Due to some reason security problems with a server I had used a common password on, I took the time today to change all my passwords. I reset my Ubuntu password, tried to log on later in the day, and was greeted by a prompt asking me to enter my keyring password in order to connect to my wireless. After trying a few password, I quickly found out the password it wanted was my old one.
The keyring stores all your WEP keys, WAP keys, and other passwords that you let it. Truthfully, I’ve never liked the idea of storing all my passwords in one place, so I was only using it to store my wireless keys. In order to keep this annoying little application from prompting you every time you boot for your old password, you’ll have to blow away the keyring file and then start from scratch entering all your wireless keys. I’ve found no other solution after much Googling, so I will also show you how to just stop using this application all together if you choose rather than going through this again when you change passwords.
In order to reset the keyring, remove it’s files with this command,
Reboot the computer.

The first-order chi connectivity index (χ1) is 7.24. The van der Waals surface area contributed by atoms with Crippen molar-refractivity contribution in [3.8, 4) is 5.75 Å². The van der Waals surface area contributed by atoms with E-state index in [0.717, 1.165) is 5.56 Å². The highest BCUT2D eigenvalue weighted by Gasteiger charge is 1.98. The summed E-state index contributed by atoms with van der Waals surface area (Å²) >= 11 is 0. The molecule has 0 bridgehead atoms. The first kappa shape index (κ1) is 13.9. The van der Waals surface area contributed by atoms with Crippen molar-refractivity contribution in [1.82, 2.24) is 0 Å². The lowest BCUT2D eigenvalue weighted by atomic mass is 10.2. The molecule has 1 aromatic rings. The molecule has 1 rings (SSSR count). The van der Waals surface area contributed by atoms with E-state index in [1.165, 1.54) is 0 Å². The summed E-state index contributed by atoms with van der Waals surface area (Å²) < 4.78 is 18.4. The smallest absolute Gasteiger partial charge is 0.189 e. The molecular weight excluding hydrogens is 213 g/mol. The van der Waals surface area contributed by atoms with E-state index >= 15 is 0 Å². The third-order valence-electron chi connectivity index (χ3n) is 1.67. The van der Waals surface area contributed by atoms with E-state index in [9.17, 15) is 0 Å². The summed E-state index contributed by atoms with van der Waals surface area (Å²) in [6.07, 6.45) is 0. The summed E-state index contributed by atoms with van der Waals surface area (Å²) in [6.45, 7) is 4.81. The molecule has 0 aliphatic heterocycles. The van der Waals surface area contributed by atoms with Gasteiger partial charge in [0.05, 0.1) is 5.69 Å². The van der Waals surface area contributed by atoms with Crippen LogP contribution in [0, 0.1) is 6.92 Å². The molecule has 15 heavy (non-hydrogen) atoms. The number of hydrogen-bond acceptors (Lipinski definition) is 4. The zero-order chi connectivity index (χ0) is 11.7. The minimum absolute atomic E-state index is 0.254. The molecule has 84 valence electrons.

You should be greeted by this prompt when you try to use your wifi (nm-applet),
Now you have two options. Either input your new password, or leave it blank. If you input a new password, either after this prompt or on next reboot there will be a check box to make the application automatically log into your keyring on user login and life will go back to normal. If you go with option 2 and leave it blank, you’ll be greeted with this,
Select “Use Unsafe Storage” and your wireless keys will just be stored in plain text and gnome-keyring won’t bother you anymore. This IS less secure, if someone can read the files on your computer. Lets face it though, if someone is already far enough into your system to read your files, they probably have root access, and you’ve got worse things to worry about than your wireless keys.